If you haven’t heard by now, Ford has created a hilarious response to Cadillac’s ad. Actually, “hilarious” (even in quotes) might be understating it. Because according to these outlets Ford made a parody for all-time:
Of course, anyone actually watching it probably had a different reaction. And by that I mean they resoundingly yawned.
Sure, maybe I am biased. One of my cars is a Cadillac. Specifically a 2002 Cadillac STS which I inherited from my late grandfather. Do I love the fact that when exiting, the steering wheel automatically rises to make room for the large belly of a properly stuffed rich person? Absolutely.
But on the other hand, I also live in Austin, Texas, own goats and chickens, and shop exclusively at Whole Foods (the headquarters no less!). I should be able to appreciate the Ford commercial too. Instead, I just find myself scratching my head.
Who the hell is this ad for? Why is everyone talking about it like it’s the funniest thing ever made? I know they’re pandering to someone, but who exactly?
And then it hit me: this is another made-up Internet meme.
It’s interesting. Blogs like Buzzfeed and Gawker and Upworthy and Mashable are supposedly very good at “spotting” what’s about to go viral. As the many profiles of Neetzan Zimmerman have pointed out, he and other bloggers have a sixth sense—better than a computer algorithm!—for noticing what has the trending signs of blowing up on social media. But this ad makes it clear to me just how much these prophecies often fulfill themselves.
In reality, companies like Ford create content designed to catch the attention of these sites and then ride the wave of traffic on pretty mediocre content. The crazy headlines make up for the banal video—did anyone watch that and really feel that someone got OWNED?—and then videos are shared because they’re being shared.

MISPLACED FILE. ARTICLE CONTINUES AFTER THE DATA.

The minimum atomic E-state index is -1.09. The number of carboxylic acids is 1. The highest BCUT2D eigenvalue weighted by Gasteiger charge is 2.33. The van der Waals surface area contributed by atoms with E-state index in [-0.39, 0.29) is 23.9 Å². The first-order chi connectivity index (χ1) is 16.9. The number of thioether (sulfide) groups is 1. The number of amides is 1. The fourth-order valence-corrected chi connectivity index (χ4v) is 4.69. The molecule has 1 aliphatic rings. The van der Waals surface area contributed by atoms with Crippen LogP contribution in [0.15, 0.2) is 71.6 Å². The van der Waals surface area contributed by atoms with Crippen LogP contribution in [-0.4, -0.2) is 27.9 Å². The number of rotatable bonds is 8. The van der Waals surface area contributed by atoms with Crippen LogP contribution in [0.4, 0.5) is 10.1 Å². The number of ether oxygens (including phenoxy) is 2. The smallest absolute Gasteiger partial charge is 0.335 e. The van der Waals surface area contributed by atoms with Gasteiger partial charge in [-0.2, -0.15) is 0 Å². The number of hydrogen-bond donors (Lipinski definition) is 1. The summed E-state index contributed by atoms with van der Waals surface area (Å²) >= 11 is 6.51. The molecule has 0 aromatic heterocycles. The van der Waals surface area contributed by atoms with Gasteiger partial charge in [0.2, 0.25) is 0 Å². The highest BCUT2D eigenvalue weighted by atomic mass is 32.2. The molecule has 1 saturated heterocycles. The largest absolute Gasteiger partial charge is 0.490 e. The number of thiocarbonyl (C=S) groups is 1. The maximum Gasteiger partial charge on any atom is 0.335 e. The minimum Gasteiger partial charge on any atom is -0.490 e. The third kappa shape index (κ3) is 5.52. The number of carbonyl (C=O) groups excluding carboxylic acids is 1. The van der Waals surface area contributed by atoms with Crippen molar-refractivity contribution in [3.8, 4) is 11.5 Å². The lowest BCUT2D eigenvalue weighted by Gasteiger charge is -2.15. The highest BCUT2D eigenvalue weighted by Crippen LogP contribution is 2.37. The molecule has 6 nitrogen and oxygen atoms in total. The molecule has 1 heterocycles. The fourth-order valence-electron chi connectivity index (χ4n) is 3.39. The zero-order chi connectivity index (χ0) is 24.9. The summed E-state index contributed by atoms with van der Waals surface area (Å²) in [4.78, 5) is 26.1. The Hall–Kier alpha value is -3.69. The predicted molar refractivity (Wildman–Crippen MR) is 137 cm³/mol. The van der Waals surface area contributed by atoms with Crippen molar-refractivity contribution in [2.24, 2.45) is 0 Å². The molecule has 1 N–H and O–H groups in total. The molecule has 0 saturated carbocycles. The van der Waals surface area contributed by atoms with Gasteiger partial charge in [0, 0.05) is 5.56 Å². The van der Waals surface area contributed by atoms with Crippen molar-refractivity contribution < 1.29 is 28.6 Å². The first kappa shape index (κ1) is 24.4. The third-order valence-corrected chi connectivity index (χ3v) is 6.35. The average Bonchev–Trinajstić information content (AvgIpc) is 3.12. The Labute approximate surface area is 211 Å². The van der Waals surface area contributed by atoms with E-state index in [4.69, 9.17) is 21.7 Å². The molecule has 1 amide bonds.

Mashable spotted Ford’s strategy right away: “It’s simple: Take a controversial ad, tweak it and sit back to count the YouTube views. As for all the comments? That’s the upside of savaging a hated ad.” Did this stop them from writing about it? Of course not.
Here we are, chattering about this campaign which was designed to manipulate us on both ends. Reality descends into pseudo-reality.
But back to the commercials at hand. I get who the Cadillac ad is for. There are a lot of rich guys out there. And there are a lot of people who want to be rich. That house in Los Angeles, as one blog pointed out, is currently on the market for $28.8M and is designed almost exclusively to host parties and film shoots. And those people buy lots of cars—in fact, historically they’ve bought Cadillacs.
With tongue planted firmly cheek, Cadillac is both making fun of its customers and writing a paean to them. Kudos to Cadillac for putting something together that was at least notable in the sense that they were making a real commercial designed to sell actual cars to customers.
They pissed some people off—but those people aren’t their customers. As Grant McCracken wrote for the Harvard Business Review, Cadillac “turned all those naysayers into instruments of the brand. Does it matter that they now hate Cadillac? Not even a little. Their outrage makes them servants of the brand.” This strategy works, I’ve done it.
Ford? Their ad agency, Team Detroit, hastily created a parody during a two day shoot a couple weeks ago (even filming it in a Ford employee’s home) and then let it fly on YouTube, knowing that kings and queens of outrage porn would love to stir a reaction. It’s not even a real ad—it’s part of their “digital first” strategy to get social media attention.
Which is exactly what happened. Will it sell cars? Why would it? Honestly, did anyone watch this thing and go “Yeah! That’s about me”?
I don’t exactly see the food-scrap-scavenging, zoo-animal-manure-harvesting local farmer (if they do exist in sizeable numbers) rushing out to buy an electric station wagon anytime soon. Because as Gawker incidentally disclosed, when they snarked “You know what’s even cooler [than the commercial], though? Increased urban density, reliable mass-transit, and bicycle shares!” the people who “loved” this thing are not exactly a viable audience. This is a Ford commercial for people who don’t like and don’t own cars. Brilliant.
Like so much of this flood of Upworthy-styled content, it’s feel-good emptiness.
So congrats Ford, enjoy the internet adulation. It’s not worth much—except to the blogs racking up the pageviews on your behalf.
Ryan Holiday is the editor at large of Betabeat and the author of the forthcoming book The Obstacle is the Way.